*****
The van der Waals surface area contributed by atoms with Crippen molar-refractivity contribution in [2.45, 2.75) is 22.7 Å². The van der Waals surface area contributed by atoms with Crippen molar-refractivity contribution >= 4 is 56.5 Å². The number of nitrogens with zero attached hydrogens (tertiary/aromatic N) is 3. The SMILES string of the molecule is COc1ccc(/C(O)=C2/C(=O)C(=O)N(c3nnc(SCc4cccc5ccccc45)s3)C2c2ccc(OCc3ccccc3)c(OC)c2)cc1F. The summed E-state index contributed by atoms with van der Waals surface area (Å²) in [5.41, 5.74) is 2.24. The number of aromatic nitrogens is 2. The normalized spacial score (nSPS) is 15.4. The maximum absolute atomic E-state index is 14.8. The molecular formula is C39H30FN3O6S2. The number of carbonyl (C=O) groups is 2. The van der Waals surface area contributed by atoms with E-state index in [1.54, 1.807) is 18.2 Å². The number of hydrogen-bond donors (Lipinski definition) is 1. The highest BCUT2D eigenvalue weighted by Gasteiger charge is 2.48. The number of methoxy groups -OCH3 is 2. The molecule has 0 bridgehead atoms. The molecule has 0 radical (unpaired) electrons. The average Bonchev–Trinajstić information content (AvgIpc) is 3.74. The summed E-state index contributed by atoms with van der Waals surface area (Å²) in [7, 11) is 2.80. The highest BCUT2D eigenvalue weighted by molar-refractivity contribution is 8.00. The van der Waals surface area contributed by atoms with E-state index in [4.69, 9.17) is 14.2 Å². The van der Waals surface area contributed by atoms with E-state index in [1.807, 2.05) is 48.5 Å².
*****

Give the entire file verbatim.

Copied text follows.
The van der Waals surface area contributed by atoms with Crippen molar-refractivity contribution in [2.45, 2.75) is 22.7 Å². The van der Waals surface area contributed by atoms with Crippen molar-refractivity contribution >= 4 is 56.5 Å². The number of nitrogens with zero attached hydrogens (tertiary/aromatic N) is 3. The SMILES string of the molecule is COc1ccc(/C(O)=C2/C(=O)C(=O)N(c3nnc(SCc4cccc5ccccc45)s3)C2c2ccc(OCc3ccccc3)c(OC)c2)cc1F. The summed E-state index contributed by atoms with van der Waals surface area (Å²) in [5.41, 5.74) is 2.24. The number of aromatic nitrogens is 2. The normalized spacial score (nSPS) is 15.4. The maximum absolute atomic E-state index is 14.8. The molecular formula is C39H30FN3O6S2. The number of carbonyl (C=O) groups is 2. The van der Waals surface area contributed by atoms with E-state index in [1.54, 1.807) is 18.2 Å². The number of hydrogen-bond donors (Lipinski definition) is 1. The highest BCUT2D eigenvalue weighted by Gasteiger charge is 2.48. The number of methoxy groups -OCH3 is 2. The molecule has 0 bridgehead atoms. The molecule has 0 radical (unpaired) electrons. The average Bonchev–Trinajstić information content (AvgIpc) is 3.74. The summed E-state index contributed by atoms with van der Waals surface area (Å²) in [7, 11) is 2.80. The highest BCUT2D eigenvalue weighted by molar-refractivity contribution is 8.00. The van der Waals surface area contributed by atoms with E-state index in [4.69, 9.17) is 14.2 Å². The van der Waals surface area contributed by atoms with E-state index in [1.807, 2.05) is 48.5 Å².